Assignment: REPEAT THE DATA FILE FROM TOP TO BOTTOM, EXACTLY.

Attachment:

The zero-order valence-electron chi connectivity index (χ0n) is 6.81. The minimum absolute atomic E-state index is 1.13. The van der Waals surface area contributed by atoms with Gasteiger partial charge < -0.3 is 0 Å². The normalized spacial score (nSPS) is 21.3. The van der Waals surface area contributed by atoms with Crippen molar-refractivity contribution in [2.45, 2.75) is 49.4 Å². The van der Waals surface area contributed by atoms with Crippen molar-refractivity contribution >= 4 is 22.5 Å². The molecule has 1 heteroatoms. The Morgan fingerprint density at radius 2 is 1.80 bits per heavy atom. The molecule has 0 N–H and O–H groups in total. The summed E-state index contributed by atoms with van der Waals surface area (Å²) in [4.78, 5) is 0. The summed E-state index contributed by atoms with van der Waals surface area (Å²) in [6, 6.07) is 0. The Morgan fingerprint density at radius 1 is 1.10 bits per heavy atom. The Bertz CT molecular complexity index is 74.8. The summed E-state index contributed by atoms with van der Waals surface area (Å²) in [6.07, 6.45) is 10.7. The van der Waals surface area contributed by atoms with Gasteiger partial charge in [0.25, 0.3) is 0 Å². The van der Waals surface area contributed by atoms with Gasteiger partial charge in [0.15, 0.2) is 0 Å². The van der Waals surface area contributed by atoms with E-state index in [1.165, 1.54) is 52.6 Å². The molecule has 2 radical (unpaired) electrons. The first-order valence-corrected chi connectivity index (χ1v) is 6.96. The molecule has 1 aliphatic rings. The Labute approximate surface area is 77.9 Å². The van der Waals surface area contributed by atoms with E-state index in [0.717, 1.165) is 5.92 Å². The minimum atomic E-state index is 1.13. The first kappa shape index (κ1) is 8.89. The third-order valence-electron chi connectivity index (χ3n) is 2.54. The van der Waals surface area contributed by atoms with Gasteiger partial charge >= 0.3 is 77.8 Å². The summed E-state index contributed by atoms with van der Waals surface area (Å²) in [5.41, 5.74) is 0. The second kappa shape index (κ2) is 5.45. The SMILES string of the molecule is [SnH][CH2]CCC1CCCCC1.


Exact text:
The zero-order valence-electron chi connectivity index (χ0n) is 6.81. The minimum absolute atomic E-state index is 1.13. The van der Waals surface area contributed by atoms with Gasteiger partial charge < -0.3 is 0 Å². The normalized spacial score (nSPS) is 21.3. The van der Waals surface area contributed by atoms with Crippen molar-refractivity contribution in [2.45, 2.75) is 49.4 Å². The van der Waals surface area contributed by atoms with Crippen molar-refractivity contribution >= 4 is 22.5 Å². The molecule has 1 heteroatoms. The Morgan fingerprint density at radius 2 is 1.80 bits per heavy atom. The molecule has 0 N–H and O–H groups in total. The summed E-state index contributed by atoms with van der Waals surface area (Å²) in [4.78, 5) is 0. The summed E-state index contributed by atoms with van der Waals surface area (Å²) in [6, 6.07) is 0. The Morgan fingerprint density at radius 1 is 1.10 bits per heavy atom. The Bertz CT molecular complexity index is 74.8. The summed E-state index contributed by atoms with van der Waals surface area (Å²) in [6.07, 6.45) is 10.7. The van der Waals surface area contributed by atoms with Gasteiger partial charge in [0.25, 0.3) is 0 Å². The van der Waals surface area contributed by atoms with Gasteiger partial charge in [0.15, 0.2) is 0 Å². The van der Waals surface area contributed by atoms with E-state index in [1.165, 1.54) is 52.6 Å². The molecule has 2 radical (unpaired) electrons. The first-order valence-corrected chi connectivity index (χ1v) is 6.96. The molecule has 1 aliphatic rings. The Labute approximate surface area is 77.9 Å². The van der Waals surface area contributed by atoms with E-state index in [0.717, 1.165) is 5.92 Å². The minimum atomic E-state index is 1.13. The first kappa shape index (κ1) is 8.89. The third-order valence-electron chi connectivity index (χ3n) is 2.54. The van der Waals surface area contributed by atoms with Gasteiger partial charge >= 0.3 is 77.8 Å². The summed E-state index contributed by atoms with van der Waals surface area (Å²) in [5.41, 5.74) is 0. The second kappa shape index (κ2) is 5.45. The SMILES string of the molecule is [SnH][CH2]CCC1CCCCC1.